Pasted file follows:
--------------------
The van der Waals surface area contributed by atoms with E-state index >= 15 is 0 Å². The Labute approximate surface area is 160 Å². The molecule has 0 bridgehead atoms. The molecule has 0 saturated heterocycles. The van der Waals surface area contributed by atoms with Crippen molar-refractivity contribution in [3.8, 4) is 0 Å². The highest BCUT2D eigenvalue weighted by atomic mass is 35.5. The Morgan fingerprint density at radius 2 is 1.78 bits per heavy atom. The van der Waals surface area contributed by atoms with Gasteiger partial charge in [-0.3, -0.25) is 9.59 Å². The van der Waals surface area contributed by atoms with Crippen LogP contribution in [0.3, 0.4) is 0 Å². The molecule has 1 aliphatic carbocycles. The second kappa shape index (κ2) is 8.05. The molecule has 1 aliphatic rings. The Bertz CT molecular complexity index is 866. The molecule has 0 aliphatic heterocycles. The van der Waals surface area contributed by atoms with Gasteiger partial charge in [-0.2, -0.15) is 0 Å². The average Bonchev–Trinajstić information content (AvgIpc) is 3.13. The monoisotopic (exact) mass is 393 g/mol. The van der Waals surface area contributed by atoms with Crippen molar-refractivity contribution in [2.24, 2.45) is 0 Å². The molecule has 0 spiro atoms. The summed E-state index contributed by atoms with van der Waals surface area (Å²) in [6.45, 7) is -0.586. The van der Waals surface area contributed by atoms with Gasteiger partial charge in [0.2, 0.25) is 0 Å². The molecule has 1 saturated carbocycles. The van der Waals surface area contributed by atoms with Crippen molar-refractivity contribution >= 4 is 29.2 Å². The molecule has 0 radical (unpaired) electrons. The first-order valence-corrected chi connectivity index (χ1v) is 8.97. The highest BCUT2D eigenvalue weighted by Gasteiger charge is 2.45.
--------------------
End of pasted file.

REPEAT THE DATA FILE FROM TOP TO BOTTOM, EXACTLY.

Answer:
The van der Waals surface area contributed by atoms with E-state index >= 15 is 0 Å². The Labute approximate surface area is 160 Å². The molecule has 0 bridgehead atoms. The molecule has 0 saturated heterocycles. The van der Waals surface area contributed by atoms with Crippen molar-refractivity contribution in [3.8, 4) is 0 Å². The highest BCUT2D eigenvalue weighted by atomic mass is 35.5. The Morgan fingerprint density at radius 2 is 1.78 bits per heavy atom. The van der Waals surface area contributed by atoms with Gasteiger partial charge in [-0.3, -0.25) is 9.59 Å². The van der Waals surface area contributed by atoms with Crippen LogP contribution in [0.3, 0.4) is 0 Å². The molecule has 1 aliphatic carbocycles. The second kappa shape index (κ2) is 8.05. The molecule has 1 aliphatic rings. The Bertz CT molecular complexity index is 866. The molecule has 0 aliphatic heterocycles. The van der Waals surface area contributed by atoms with Gasteiger partial charge in [-0.2, -0.15) is 0 Å². The average Bonchev–Trinajstić information content (AvgIpc) is 3.13. The monoisotopic (exact) mass is 393 g/mol. The van der Waals surface area contributed by atoms with Crippen molar-refractivity contribution in [2.24, 2.45) is 0 Å². The molecule has 0 spiro atoms. The summed E-state index contributed by atoms with van der Waals surface area (Å²) in [6.45, 7) is -0.586. The van der Waals surface area contributed by atoms with Gasteiger partial charge in [0.2, 0.25) is 0 Å². The molecule has 1 saturated carbocycles. The van der Waals surface area contributed by atoms with Crippen molar-refractivity contribution >= 4 is 29.2 Å². The molecule has 0 radical (unpaired) electrons. The first-order valence-corrected chi connectivity index (χ1v) is 8.97. The highest BCUT2D eigenvalue weighted by Gasteiger charge is 2.45.